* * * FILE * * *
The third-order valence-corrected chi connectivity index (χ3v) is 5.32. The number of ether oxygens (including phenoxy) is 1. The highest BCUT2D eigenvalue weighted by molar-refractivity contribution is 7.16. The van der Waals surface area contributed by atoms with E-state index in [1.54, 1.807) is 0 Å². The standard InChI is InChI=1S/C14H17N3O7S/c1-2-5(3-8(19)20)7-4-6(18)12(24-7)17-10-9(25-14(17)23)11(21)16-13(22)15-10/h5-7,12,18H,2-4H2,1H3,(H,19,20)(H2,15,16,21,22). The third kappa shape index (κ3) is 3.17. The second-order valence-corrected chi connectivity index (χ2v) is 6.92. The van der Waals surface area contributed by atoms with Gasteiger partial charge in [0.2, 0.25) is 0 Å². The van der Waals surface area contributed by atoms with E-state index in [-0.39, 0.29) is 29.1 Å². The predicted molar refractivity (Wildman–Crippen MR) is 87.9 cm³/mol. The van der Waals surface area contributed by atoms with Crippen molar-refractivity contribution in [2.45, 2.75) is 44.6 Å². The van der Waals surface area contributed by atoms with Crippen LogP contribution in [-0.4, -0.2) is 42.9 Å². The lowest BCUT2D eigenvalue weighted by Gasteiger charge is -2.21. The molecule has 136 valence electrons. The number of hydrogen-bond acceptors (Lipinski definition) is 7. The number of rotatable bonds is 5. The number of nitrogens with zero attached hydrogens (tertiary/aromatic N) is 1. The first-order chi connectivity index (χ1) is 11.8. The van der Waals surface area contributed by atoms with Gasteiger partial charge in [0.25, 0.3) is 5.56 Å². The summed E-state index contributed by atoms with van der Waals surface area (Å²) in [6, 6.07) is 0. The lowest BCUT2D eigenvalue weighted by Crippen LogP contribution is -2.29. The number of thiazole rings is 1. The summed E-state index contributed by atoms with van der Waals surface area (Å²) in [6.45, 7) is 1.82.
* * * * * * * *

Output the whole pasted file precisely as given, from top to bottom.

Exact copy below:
The third-order valence-corrected chi connectivity index (χ3v) is 5.32. The number of ether oxygens (including phenoxy) is 1. The highest BCUT2D eigenvalue weighted by molar-refractivity contribution is 7.16. The van der Waals surface area contributed by atoms with E-state index in [1.54, 1.807) is 0 Å². The standard InChI is InChI=1S/C14H17N3O7S/c1-2-5(3-8(19)20)7-4-6(18)12(24-7)17-10-9(25-14(17)23)11(21)16-13(22)15-10/h5-7,12,18H,2-4H2,1H3,(H,19,20)(H2,15,16,21,22). The third kappa shape index (κ3) is 3.17. The second-order valence-corrected chi connectivity index (χ2v) is 6.92. The van der Waals surface area contributed by atoms with Gasteiger partial charge in [0.2, 0.25) is 0 Å². The van der Waals surface area contributed by atoms with E-state index in [-0.39, 0.29) is 29.1 Å². The predicted molar refractivity (Wildman–Crippen MR) is 87.9 cm³/mol. The van der Waals surface area contributed by atoms with Crippen molar-refractivity contribution in [2.45, 2.75) is 44.6 Å². The van der Waals surface area contributed by atoms with Crippen LogP contribution in [-0.4, -0.2) is 42.9 Å². The lowest BCUT2D eigenvalue weighted by Gasteiger charge is -2.21. The molecule has 136 valence electrons. The number of hydrogen-bond acceptors (Lipinski definition) is 7. The number of rotatable bonds is 5. The number of nitrogens with zero attached hydrogens (tertiary/aromatic N) is 1. The first-order chi connectivity index (χ1) is 11.8. The van der Waals surface area contributed by atoms with Gasteiger partial charge in [0.25, 0.3) is 5.56 Å². The summed E-state index contributed by atoms with van der Waals surface area (Å²) in [6, 6.07) is 0. The lowest BCUT2D eigenvalue weighted by Crippen LogP contribution is -2.29. The number of thiazole rings is 1. The summed E-state index contributed by atoms with van der Waals surface area (Å²) in [6.45, 7) is 1.82.